MotherTongues: Wear Words, Celebrate Cultures

about words, languages, cultures, travel

10 untranslatable words about food and eating January 28, 2014

Filed under: Culture,Languages,Untranslatable words — Michelle @ 8:00 am
Tags: , , ,

“One of the delights of life is eating with friends, second to that is talking about eating. And, for an unsurpassed double whammy, there is talking about eating while you are eating with friends.”
~ Laurie Colwin ‘Home Cooking’

words for cutlery

This wall of words is in our favorite little falafel restaurant in San Cristobal de las Casas, Mexico. (It is called Falafel, and Hugo makes the most amazing food!)

I love cooking. And eating. And especially doing both with friends and family. So when I collected untranslatable words for the MotherTongues slow food apron and for the MotherTongues World Words app, I really enjoyed coming across these foodie words. You’ll have to download the World Words app to find the pronunciation of these words, but here they are in writing:

Stammtisch (German noun) ~ A regular get-together in the same place around the same table, enjoying food, drink or philosophical discussions.

Utepils (Norwegian noun) ~ The first beer one drinks outside after an extensive period of cabin fever: imagine spring arriving after a long winter. (I think most of us in the Northern Hemisphere can do with an Utepils right now!)

Au pif (French adverb) ~ Literally “by the nose”, this adverb describes being creative with your cooking: using your intuition and following your nose!

Itadakimasu (Japanese phrase) ~ Said before a meal, this expresses gratitude to all who cultivated, hunted, or prepared, and to the animals and plants.

Muka (Hawaiian noun) ~ The sound of smacking your lips, done to indicate that you are eating a scrumptious meal.

Slappare (Italian verb) ~ Eating everything, leaving your plate as if it has been licked clean.

Sobremesa (Spanish noun) ~ The time spent around the table after the meal, savoring food and friendship. My favorite time!

Fika (Swedish verb or noun) ~ Meeting a friend over a cup of coffee or tea, enjoyed with a tasty bite.

Craic (Irish noun) ~ Moments where fun, food and friendship unite.

And this last one is a favorite word in our family. My nephew knew he had one, even though it took us 20 years to learn there existed a word for it!
Betsubara (Japanese noun) ~ The portion of one’s stomach reserved for desserts only.

Do you have any words about food, cooking and eating from your language(s) to add?

 

Komorebi and other words about nature July 19, 2013

Komorebi

I’ve posted untranslatable words about nature before, and here are some more words describing nature and our interactions with nature, that I’ve come across as I work on adding words to the World Words app.  I hope you enjoy these, they are some of my favorite nature words from around the world!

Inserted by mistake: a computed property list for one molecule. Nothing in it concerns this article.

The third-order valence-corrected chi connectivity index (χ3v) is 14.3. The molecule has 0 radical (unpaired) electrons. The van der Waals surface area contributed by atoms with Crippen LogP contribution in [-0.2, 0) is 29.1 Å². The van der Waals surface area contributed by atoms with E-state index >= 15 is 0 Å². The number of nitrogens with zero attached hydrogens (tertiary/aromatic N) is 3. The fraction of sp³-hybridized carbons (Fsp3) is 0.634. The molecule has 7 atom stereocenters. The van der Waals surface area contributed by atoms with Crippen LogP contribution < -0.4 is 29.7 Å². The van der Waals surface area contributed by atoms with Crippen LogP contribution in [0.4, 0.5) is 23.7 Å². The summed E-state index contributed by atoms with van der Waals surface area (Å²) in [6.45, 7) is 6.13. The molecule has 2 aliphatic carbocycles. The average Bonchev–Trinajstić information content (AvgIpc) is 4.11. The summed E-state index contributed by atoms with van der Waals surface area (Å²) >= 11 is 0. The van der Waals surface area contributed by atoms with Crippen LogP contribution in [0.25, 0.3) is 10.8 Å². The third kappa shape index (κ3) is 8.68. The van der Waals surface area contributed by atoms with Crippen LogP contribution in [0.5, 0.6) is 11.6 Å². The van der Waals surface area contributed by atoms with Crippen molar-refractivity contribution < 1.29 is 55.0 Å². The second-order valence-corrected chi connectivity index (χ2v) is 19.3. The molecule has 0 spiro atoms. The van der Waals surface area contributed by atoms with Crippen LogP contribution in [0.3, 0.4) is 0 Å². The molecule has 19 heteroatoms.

Komorebi (Japanese noun) ~ Sunlight playing through the tree leaves.

Madrugada (Spanish, Portuguese noun) ~ The moment at dawn when night greets day.

Songimvelo (SiSwati noun) ~ To nurture nature.

Ag borradh (Irish phrase) ~ The vitality and promise that arrives with springtime, telling that new life is about to break forth.

Bangweulu (Bemba noun) ~ Where the water meets the sky.

Serein (French noun) ~ Fine rain falling from a cloudless sky, typically after sunset.

Shinrin-yoku (Japanese noun) ~ A visit to the forest for relaxation. Literally, forest bathing.

Hoppípolla (Icelandic verb) ~ To jump into puddles.

Gümüş servi (Turkish noun) ~ Reflections of the moon on the water.

Do you have any nature words from your language(s) to add?

 

Pochemuchka July 12, 2013

Pochemuchka

A word from the World Words app from MotherTongues. (The World Words app is currently under construction, but will be back in the App Store soon!) One of my favorite words. All children should be Pochemuchkas and have the chance to ask questions.

 

Forest bathing December 17, 2012

shinrinyoku
I’m updating the World Words app with new untranslatable words. This is one of my favorite new words. Enjoy!

 

6 untranslatable words about community April 12, 2012

Words about community

As I’m working on the World Words app, that will teach you one life-affirming word a day, I enjoy finding words that show us how diverse cultures view community. Here are some of my favorite words about community. To hear the pronunciation, you’ll have to download the app when it becomes available!